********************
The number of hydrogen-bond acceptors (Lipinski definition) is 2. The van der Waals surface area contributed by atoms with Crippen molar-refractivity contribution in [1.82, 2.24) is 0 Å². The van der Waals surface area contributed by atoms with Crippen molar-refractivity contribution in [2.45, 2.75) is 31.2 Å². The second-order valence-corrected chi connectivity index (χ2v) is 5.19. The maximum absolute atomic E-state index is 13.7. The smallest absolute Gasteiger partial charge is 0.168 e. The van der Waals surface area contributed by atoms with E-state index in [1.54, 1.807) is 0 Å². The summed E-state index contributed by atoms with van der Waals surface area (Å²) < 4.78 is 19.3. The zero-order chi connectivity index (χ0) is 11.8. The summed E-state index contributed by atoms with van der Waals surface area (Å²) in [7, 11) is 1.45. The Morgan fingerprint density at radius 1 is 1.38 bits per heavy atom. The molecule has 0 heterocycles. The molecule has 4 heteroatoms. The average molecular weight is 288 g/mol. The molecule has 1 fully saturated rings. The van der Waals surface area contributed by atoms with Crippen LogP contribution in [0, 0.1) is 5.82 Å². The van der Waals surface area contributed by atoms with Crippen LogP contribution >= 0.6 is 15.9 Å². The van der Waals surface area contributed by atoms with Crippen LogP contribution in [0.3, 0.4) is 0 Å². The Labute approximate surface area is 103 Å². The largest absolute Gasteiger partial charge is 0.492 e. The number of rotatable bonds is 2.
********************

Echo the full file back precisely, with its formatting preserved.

The number of hydrogen-bond acceptors (Lipinski definition) is 2. The van der Waals surface area contributed by atoms with Crippen molar-refractivity contribution in [1.82, 2.24) is 0 Å². The van der Waals surface area contributed by atoms with Crippen molar-refractivity contribution in [2.45, 2.75) is 31.2 Å². The second-order valence-corrected chi connectivity index (χ2v) is 5.19. The maximum absolute atomic E-state index is 13.7. The smallest absolute Gasteiger partial charge is 0.168 e. The van der Waals surface area contributed by atoms with E-state index in [1.54, 1.807) is 0 Å². The summed E-state index contributed by atoms with van der Waals surface area (Å²) < 4.78 is 19.3. The zero-order chi connectivity index (χ0) is 11.8. The summed E-state index contributed by atoms with van der Waals surface area (Å²) in [7, 11) is 1.45. The Morgan fingerprint density at radius 1 is 1.38 bits per heavy atom. The molecule has 0 heterocycles. The molecule has 4 heteroatoms. The average molecular weight is 288 g/mol. The molecule has 1 fully saturated rings. The van der Waals surface area contributed by atoms with Crippen LogP contribution in [0, 0.1) is 5.82 Å². The van der Waals surface area contributed by atoms with Crippen LogP contribution >= 0.6 is 15.9 Å². The van der Waals surface area contributed by atoms with Crippen LogP contribution in [0.3, 0.4) is 0 Å². The Labute approximate surface area is 103 Å². The largest absolute Gasteiger partial charge is 0.492 e. The number of rotatable bonds is 2.